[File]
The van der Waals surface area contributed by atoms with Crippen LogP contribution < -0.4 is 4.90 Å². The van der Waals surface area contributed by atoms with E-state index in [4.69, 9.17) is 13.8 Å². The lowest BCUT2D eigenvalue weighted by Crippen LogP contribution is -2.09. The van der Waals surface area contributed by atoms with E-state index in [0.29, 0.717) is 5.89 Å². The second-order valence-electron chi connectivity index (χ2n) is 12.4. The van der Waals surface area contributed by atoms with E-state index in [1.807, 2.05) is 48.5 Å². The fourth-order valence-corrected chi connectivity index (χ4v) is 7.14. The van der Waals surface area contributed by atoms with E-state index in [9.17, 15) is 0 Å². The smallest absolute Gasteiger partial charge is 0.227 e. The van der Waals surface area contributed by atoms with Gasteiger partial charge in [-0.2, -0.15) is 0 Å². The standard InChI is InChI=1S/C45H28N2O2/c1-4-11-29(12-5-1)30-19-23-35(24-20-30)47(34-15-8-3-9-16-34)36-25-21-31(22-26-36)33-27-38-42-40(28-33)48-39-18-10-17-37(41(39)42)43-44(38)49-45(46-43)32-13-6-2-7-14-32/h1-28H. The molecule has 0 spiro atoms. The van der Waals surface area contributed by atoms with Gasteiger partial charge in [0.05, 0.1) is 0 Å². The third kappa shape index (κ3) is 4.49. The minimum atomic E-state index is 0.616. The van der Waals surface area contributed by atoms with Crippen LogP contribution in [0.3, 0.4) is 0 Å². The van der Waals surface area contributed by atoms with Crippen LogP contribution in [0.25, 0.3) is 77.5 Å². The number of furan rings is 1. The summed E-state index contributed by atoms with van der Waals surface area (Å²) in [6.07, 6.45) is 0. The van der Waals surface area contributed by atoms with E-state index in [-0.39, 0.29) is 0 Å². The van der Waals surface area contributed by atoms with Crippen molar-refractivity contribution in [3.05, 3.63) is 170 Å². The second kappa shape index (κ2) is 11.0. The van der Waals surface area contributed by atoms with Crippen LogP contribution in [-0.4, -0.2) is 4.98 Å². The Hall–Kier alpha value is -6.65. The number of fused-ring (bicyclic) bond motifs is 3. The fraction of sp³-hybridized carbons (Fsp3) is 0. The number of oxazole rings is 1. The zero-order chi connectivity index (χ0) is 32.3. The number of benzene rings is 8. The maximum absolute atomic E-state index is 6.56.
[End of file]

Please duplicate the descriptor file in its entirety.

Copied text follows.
The van der Waals surface area contributed by atoms with Crippen LogP contribution < -0.4 is 4.90 Å². The van der Waals surface area contributed by atoms with E-state index in [4.69, 9.17) is 13.8 Å². The lowest BCUT2D eigenvalue weighted by Crippen LogP contribution is -2.09. The van der Waals surface area contributed by atoms with E-state index in [0.29, 0.717) is 5.89 Å². The second-order valence-electron chi connectivity index (χ2n) is 12.4. The van der Waals surface area contributed by atoms with E-state index in [1.807, 2.05) is 48.5 Å². The fourth-order valence-corrected chi connectivity index (χ4v) is 7.14. The van der Waals surface area contributed by atoms with E-state index in [9.17, 15) is 0 Å². The smallest absolute Gasteiger partial charge is 0.227 e. The van der Waals surface area contributed by atoms with Gasteiger partial charge in [-0.2, -0.15) is 0 Å². The standard InChI is InChI=1S/C45H28N2O2/c1-4-11-29(12-5-1)30-19-23-35(24-20-30)47(34-15-8-3-9-16-34)36-25-21-31(22-26-36)33-27-38-42-40(28-33)48-39-18-10-17-37(41(39)42)43-44(38)49-45(46-43)32-13-6-2-7-14-32/h1-28H. The molecule has 0 spiro atoms. The van der Waals surface area contributed by atoms with Gasteiger partial charge in [0.05, 0.1) is 0 Å². The third kappa shape index (κ3) is 4.49. The minimum atomic E-state index is 0.616. The van der Waals surface area contributed by atoms with Crippen LogP contribution in [0.3, 0.4) is 0 Å². The van der Waals surface area contributed by atoms with Crippen LogP contribution in [0.25, 0.3) is 77.5 Å². The number of furan rings is 1. The summed E-state index contributed by atoms with van der Waals surface area (Å²) in [6.07, 6.45) is 0. The van der Waals surface area contributed by atoms with E-state index in [-0.39, 0.29) is 0 Å². The van der Waals surface area contributed by atoms with Crippen molar-refractivity contribution in [3.05, 3.63) is 170 Å². The second kappa shape index (κ2) is 11.0. The van der Waals surface area contributed by atoms with Crippen LogP contribution in [-0.4, -0.2) is 4.98 Å². The Hall–Kier alpha value is -6.65. The number of fused-ring (bicyclic) bond motifs is 3. The fraction of sp³-hybridized carbons (Fsp3) is 0. The number of oxazole rings is 1. The zero-order chi connectivity index (χ0) is 32.3. The number of benzene rings is 8. The maximum absolute atomic E-state index is 6.56.